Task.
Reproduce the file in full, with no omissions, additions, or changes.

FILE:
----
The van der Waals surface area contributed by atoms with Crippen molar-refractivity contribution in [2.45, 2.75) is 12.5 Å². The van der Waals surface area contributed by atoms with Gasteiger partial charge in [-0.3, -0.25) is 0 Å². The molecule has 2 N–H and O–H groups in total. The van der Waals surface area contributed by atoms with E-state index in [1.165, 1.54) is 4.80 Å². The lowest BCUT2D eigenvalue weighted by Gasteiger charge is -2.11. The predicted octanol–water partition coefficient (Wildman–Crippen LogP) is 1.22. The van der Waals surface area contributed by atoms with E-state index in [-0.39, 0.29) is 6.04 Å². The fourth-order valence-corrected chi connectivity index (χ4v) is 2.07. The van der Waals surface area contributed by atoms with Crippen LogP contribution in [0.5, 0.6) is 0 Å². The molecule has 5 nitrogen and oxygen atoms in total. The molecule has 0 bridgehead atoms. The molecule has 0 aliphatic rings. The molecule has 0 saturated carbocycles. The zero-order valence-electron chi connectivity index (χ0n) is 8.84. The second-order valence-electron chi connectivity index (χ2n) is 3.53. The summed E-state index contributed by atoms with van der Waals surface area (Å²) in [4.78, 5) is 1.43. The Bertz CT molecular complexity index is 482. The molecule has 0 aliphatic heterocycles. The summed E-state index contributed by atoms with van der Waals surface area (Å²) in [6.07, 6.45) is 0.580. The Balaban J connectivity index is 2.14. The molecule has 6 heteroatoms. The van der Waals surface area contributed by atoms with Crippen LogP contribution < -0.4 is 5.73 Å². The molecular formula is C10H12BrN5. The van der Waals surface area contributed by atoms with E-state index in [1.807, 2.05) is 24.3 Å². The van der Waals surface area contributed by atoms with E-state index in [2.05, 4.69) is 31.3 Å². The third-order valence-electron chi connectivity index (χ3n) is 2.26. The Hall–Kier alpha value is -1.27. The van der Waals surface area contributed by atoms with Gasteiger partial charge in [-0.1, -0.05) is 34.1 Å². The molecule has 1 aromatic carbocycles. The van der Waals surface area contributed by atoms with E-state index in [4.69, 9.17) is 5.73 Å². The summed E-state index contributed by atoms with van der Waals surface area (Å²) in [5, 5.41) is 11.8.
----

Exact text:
The van der Waals surface area contributed by atoms with Crippen molar-refractivity contribution in [2.45, 2.75) is 12.5 Å². The van der Waals surface area contributed by atoms with Gasteiger partial charge in [-0.3, -0.25) is 0 Å². The molecule has 2 N–H and O–H groups in total. The van der Waals surface area contributed by atoms with E-state index in [1.165, 1.54) is 4.80 Å². The lowest BCUT2D eigenvalue weighted by Gasteiger charge is -2.11. The predicted octanol–water partition coefficient (Wildman–Crippen LogP) is 1.22. The van der Waals surface area contributed by atoms with E-state index in [-0.39, 0.29) is 6.04 Å². The fourth-order valence-corrected chi connectivity index (χ4v) is 2.07. The van der Waals surface area contributed by atoms with Crippen LogP contribution in [0.5, 0.6) is 0 Å². The molecule has 5 nitrogen and oxygen atoms in total. The molecule has 0 bridgehead atoms. The molecule has 0 aliphatic rings. The molecule has 0 saturated carbocycles. The zero-order valence-electron chi connectivity index (χ0n) is 8.84. The second-order valence-electron chi connectivity index (χ2n) is 3.53. The summed E-state index contributed by atoms with van der Waals surface area (Å²) in [4.78, 5) is 1.43. The Bertz CT molecular complexity index is 482. The molecule has 0 aliphatic heterocycles. The summed E-state index contributed by atoms with van der Waals surface area (Å²) in [6.07, 6.45) is 0.580. The Balaban J connectivity index is 2.14. The molecule has 6 heteroatoms. The van der Waals surface area contributed by atoms with Crippen LogP contribution < -0.4 is 5.73 Å². The molecular formula is C10H12BrN5. The van der Waals surface area contributed by atoms with E-state index in [1.807, 2.05) is 24.3 Å². The van der Waals surface area contributed by atoms with E-state index in [2.05, 4.69) is 31.3 Å². The third-order valence-electron chi connectivity index (χ3n) is 2.26. The Hall–Kier alpha value is -1.27. The van der Waals surface area contributed by atoms with Gasteiger partial charge in [-0.1, -0.05) is 34.1 Å². The molecule has 1 aromatic carbocycles. The van der Waals surface area contributed by atoms with E-state index in [4.69, 9.17) is 5.73 Å². The summed E-state index contributed by atoms with van der Waals surface area (Å²) in [5, 5.41) is 11.8.